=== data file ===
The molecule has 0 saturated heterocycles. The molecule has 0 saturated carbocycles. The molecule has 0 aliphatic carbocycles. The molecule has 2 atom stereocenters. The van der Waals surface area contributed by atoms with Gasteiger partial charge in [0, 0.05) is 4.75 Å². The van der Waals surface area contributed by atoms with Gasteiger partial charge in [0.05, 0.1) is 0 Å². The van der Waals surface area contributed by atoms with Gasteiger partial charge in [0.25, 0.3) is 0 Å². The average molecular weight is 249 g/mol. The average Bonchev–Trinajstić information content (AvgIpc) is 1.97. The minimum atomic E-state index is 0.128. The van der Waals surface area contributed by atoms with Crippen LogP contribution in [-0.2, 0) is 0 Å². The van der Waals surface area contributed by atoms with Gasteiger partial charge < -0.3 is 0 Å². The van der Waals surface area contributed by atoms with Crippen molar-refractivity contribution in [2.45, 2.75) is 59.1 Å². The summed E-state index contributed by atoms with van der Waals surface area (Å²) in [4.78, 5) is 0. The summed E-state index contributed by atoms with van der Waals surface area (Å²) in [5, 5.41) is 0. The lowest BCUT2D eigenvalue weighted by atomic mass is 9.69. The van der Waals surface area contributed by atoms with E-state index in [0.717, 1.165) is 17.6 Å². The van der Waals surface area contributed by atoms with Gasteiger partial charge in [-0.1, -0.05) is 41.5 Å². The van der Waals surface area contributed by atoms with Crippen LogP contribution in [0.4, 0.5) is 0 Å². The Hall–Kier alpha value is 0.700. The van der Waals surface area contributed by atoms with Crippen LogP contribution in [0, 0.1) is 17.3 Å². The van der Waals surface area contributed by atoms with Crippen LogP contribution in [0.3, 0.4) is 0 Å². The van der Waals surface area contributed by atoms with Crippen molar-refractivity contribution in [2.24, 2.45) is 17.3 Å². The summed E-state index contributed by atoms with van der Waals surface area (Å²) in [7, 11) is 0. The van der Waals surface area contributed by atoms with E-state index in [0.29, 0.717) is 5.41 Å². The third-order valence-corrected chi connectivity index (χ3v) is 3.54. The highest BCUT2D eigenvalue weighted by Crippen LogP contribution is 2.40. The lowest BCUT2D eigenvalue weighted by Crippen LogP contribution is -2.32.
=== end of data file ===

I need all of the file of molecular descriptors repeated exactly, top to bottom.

The molecule has 0 saturated heterocycles. The molecule has 0 saturated carbocycles. The molecule has 0 aliphatic carbocycles. The molecule has 2 atom stereocenters. The van der Waals surface area contributed by atoms with Gasteiger partial charge in [0, 0.05) is 4.75 Å². The van der Waals surface area contributed by atoms with Gasteiger partial charge in [0.05, 0.1) is 0 Å². The van der Waals surface area contributed by atoms with Gasteiger partial charge in [0.25, 0.3) is 0 Å². The average molecular weight is 249 g/mol. The average Bonchev–Trinajstić information content (AvgIpc) is 1.97. The minimum atomic E-state index is 0.128. The van der Waals surface area contributed by atoms with Crippen LogP contribution in [-0.2, 0) is 0 Å². The van der Waals surface area contributed by atoms with Gasteiger partial charge < -0.3 is 0 Å². The van der Waals surface area contributed by atoms with Crippen molar-refractivity contribution in [2.45, 2.75) is 59.1 Å². The summed E-state index contributed by atoms with van der Waals surface area (Å²) in [4.78, 5) is 0. The summed E-state index contributed by atoms with van der Waals surface area (Å²) in [5, 5.41) is 0. The lowest BCUT2D eigenvalue weighted by atomic mass is 9.69. The van der Waals surface area contributed by atoms with E-state index in [0.717, 1.165) is 17.6 Å². The van der Waals surface area contributed by atoms with Gasteiger partial charge in [-0.1, -0.05) is 41.5 Å². The van der Waals surface area contributed by atoms with Crippen LogP contribution in [0.4, 0.5) is 0 Å². The Hall–Kier alpha value is 0.700. The van der Waals surface area contributed by atoms with Crippen LogP contribution in [0, 0.1) is 17.3 Å². The van der Waals surface area contributed by atoms with Crippen LogP contribution in [0.3, 0.4) is 0 Å². The van der Waals surface area contributed by atoms with Crippen molar-refractivity contribution in [2.24, 2.45) is 17.3 Å². The summed E-state index contributed by atoms with van der Waals surface area (Å²) in [7, 11) is 0. The van der Waals surface area contributed by atoms with E-state index in [0.29, 0.717) is 5.41 Å². The third-order valence-corrected chi connectivity index (χ3v) is 3.54. The highest BCUT2D eigenvalue weighted by Crippen LogP contribution is 2.40. The lowest BCUT2D eigenvalue weighted by Crippen LogP contribution is -2.32.